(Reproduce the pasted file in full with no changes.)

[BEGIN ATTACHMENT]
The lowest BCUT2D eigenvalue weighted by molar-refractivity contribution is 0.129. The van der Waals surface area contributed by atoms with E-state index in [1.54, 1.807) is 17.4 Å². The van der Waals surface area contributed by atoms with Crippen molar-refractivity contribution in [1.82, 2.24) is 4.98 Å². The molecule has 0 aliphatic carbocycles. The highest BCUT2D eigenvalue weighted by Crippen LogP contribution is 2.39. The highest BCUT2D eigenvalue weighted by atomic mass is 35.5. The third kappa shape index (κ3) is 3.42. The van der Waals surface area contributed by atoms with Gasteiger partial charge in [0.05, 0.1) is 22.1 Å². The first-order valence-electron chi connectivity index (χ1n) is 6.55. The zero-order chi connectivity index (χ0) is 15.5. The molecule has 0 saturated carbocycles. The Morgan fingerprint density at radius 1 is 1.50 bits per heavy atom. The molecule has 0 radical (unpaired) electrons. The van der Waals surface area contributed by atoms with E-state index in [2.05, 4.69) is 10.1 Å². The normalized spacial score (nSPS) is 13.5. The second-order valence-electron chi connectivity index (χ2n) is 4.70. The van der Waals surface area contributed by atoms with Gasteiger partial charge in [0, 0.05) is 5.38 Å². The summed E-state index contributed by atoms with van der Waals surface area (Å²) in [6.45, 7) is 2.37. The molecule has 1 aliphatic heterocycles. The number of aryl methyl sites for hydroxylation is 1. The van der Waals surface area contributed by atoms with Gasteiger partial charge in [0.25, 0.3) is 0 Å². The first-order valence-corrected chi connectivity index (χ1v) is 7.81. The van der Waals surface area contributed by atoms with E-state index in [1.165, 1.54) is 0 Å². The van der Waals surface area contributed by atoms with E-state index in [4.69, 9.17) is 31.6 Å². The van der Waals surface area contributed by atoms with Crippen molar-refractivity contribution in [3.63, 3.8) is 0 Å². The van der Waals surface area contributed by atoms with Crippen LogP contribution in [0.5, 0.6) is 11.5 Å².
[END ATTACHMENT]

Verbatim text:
The lowest BCUT2D eigenvalue weighted by molar-refractivity contribution is 0.129. The van der Waals surface area contributed by atoms with E-state index in [1.54, 1.807) is 17.4 Å². The van der Waals surface area contributed by atoms with Crippen molar-refractivity contribution in [1.82, 2.24) is 4.98 Å². The molecule has 0 aliphatic carbocycles. The highest BCUT2D eigenvalue weighted by Crippen LogP contribution is 2.39. The highest BCUT2D eigenvalue weighted by atomic mass is 35.5. The third kappa shape index (κ3) is 3.42. The van der Waals surface area contributed by atoms with Gasteiger partial charge in [0.05, 0.1) is 22.1 Å². The first-order valence-electron chi connectivity index (χ1n) is 6.55. The zero-order chi connectivity index (χ0) is 15.5. The molecule has 0 saturated carbocycles. The Morgan fingerprint density at radius 1 is 1.50 bits per heavy atom. The molecule has 0 radical (unpaired) electrons. The van der Waals surface area contributed by atoms with E-state index in [2.05, 4.69) is 10.1 Å². The normalized spacial score (nSPS) is 13.5. The second-order valence-electron chi connectivity index (χ2n) is 4.70. The van der Waals surface area contributed by atoms with Gasteiger partial charge in [0, 0.05) is 5.38 Å². The summed E-state index contributed by atoms with van der Waals surface area (Å²) in [6.45, 7) is 2.37. The molecule has 1 aliphatic heterocycles. The number of aryl methyl sites for hydroxylation is 1. The van der Waals surface area contributed by atoms with Gasteiger partial charge in [0.25, 0.3) is 0 Å². The first-order valence-corrected chi connectivity index (χ1v) is 7.81. The van der Waals surface area contributed by atoms with E-state index in [1.165, 1.54) is 0 Å². The van der Waals surface area contributed by atoms with E-state index in [4.69, 9.17) is 31.6 Å². The van der Waals surface area contributed by atoms with Crippen molar-refractivity contribution in [3.63, 3.8) is 0 Å². The van der Waals surface area contributed by atoms with Crippen LogP contribution in [0.5, 0.6) is 11.5 Å².